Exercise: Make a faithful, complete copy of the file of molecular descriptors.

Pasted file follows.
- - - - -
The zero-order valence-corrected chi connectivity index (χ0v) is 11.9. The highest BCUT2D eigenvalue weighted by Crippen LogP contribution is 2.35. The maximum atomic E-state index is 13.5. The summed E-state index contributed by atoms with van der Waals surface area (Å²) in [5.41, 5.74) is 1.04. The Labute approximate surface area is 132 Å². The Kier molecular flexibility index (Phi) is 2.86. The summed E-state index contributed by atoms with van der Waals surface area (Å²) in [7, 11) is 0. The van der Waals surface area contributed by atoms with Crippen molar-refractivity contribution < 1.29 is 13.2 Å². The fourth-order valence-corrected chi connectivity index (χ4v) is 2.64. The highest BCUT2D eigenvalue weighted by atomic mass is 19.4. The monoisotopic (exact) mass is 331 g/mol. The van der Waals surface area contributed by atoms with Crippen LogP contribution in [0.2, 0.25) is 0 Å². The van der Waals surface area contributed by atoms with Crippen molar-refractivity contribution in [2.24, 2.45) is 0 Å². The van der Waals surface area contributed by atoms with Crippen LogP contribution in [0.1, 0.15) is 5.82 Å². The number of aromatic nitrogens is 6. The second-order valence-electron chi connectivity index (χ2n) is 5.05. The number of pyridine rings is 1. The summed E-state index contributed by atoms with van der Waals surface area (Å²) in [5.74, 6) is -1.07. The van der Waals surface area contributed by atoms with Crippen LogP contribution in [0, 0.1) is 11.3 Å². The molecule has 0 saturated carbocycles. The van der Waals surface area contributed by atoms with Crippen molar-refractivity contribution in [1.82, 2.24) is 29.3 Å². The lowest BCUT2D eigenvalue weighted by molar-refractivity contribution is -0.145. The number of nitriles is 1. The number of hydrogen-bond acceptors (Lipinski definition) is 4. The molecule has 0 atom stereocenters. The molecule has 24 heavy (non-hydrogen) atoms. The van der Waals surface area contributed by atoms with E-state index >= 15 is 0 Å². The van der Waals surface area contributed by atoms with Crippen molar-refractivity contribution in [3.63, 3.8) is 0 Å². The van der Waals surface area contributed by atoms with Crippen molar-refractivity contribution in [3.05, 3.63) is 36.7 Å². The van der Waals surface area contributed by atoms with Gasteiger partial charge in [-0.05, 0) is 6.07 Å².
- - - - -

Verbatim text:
The zero-order valence-corrected chi connectivity index (χ0v) is 11.9. The highest BCUT2D eigenvalue weighted by Crippen LogP contribution is 2.35. The maximum atomic E-state index is 13.5. The summed E-state index contributed by atoms with van der Waals surface area (Å²) in [5.41, 5.74) is 1.04. The Labute approximate surface area is 132 Å². The Kier molecular flexibility index (Phi) is 2.86. The summed E-state index contributed by atoms with van der Waals surface area (Å²) in [7, 11) is 0. The van der Waals surface area contributed by atoms with Crippen molar-refractivity contribution < 1.29 is 13.2 Å². The fourth-order valence-corrected chi connectivity index (χ4v) is 2.64. The highest BCUT2D eigenvalue weighted by atomic mass is 19.4. The monoisotopic (exact) mass is 331 g/mol. The van der Waals surface area contributed by atoms with Crippen LogP contribution in [0.2, 0.25) is 0 Å². The van der Waals surface area contributed by atoms with Crippen molar-refractivity contribution in [2.24, 2.45) is 0 Å². The van der Waals surface area contributed by atoms with Crippen LogP contribution in [0.1, 0.15) is 5.82 Å². The number of aromatic nitrogens is 6. The second-order valence-electron chi connectivity index (χ2n) is 5.05. The number of pyridine rings is 1. The summed E-state index contributed by atoms with van der Waals surface area (Å²) in [5.74, 6) is -1.07. The van der Waals surface area contributed by atoms with Crippen LogP contribution in [0, 0.1) is 11.3 Å². The molecule has 0 saturated carbocycles. The van der Waals surface area contributed by atoms with Crippen molar-refractivity contribution in [1.82, 2.24) is 29.3 Å². The lowest BCUT2D eigenvalue weighted by molar-refractivity contribution is -0.145. The number of nitriles is 1. The number of hydrogen-bond acceptors (Lipinski definition) is 4. The molecule has 0 atom stereocenters. The molecule has 24 heavy (non-hydrogen) atoms. The van der Waals surface area contributed by atoms with E-state index >= 15 is 0 Å². The van der Waals surface area contributed by atoms with Crippen molar-refractivity contribution in [3.63, 3.8) is 0 Å². The van der Waals surface area contributed by atoms with Crippen molar-refractivity contribution in [3.05, 3.63) is 36.7 Å². The van der Waals surface area contributed by atoms with Gasteiger partial charge in [-0.05, 0) is 6.07 Å².